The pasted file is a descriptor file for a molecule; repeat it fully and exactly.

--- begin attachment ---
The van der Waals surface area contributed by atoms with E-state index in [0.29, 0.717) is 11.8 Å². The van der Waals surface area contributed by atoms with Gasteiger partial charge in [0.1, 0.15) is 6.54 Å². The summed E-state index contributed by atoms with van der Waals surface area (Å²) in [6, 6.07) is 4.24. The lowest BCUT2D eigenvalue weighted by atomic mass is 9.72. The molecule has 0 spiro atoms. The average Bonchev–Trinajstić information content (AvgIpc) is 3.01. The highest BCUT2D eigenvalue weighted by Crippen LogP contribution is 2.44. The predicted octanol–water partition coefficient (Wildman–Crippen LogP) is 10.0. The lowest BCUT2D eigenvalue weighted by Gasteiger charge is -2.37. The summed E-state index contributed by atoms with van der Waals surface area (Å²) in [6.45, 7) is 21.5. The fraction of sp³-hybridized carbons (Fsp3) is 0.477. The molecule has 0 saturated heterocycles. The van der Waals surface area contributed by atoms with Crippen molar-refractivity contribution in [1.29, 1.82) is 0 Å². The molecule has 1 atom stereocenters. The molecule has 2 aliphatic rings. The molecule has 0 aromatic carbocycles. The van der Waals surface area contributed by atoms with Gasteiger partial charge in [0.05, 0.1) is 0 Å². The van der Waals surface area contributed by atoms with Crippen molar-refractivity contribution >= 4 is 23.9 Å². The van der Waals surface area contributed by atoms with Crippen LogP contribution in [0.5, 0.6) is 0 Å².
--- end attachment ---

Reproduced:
The van der Waals surface area contributed by atoms with E-state index in [0.29, 0.717) is 11.8 Å². The van der Waals surface area contributed by atoms with Gasteiger partial charge in [0.1, 0.15) is 6.54 Å². The summed E-state index contributed by atoms with van der Waals surface area (Å²) in [6, 6.07) is 4.24. The lowest BCUT2D eigenvalue weighted by atomic mass is 9.72. The molecule has 0 spiro atoms. The average Bonchev–Trinajstić information content (AvgIpc) is 3.01. The highest BCUT2D eigenvalue weighted by Crippen LogP contribution is 2.44. The predicted octanol–water partition coefficient (Wildman–Crippen LogP) is 10.0. The lowest BCUT2D eigenvalue weighted by Gasteiger charge is -2.37. The summed E-state index contributed by atoms with van der Waals surface area (Å²) in [6.45, 7) is 21.5. The fraction of sp³-hybridized carbons (Fsp3) is 0.477. The molecule has 0 saturated heterocycles. The van der Waals surface area contributed by atoms with Crippen molar-refractivity contribution in [1.29, 1.82) is 0 Å². The molecule has 1 atom stereocenters. The molecule has 2 aliphatic rings. The molecule has 0 aromatic carbocycles. The van der Waals surface area contributed by atoms with Gasteiger partial charge in [0.05, 0.1) is 0 Å². The van der Waals surface area contributed by atoms with Crippen molar-refractivity contribution >= 4 is 23.9 Å². The van der Waals surface area contributed by atoms with Crippen LogP contribution in [0.5, 0.6) is 0 Å².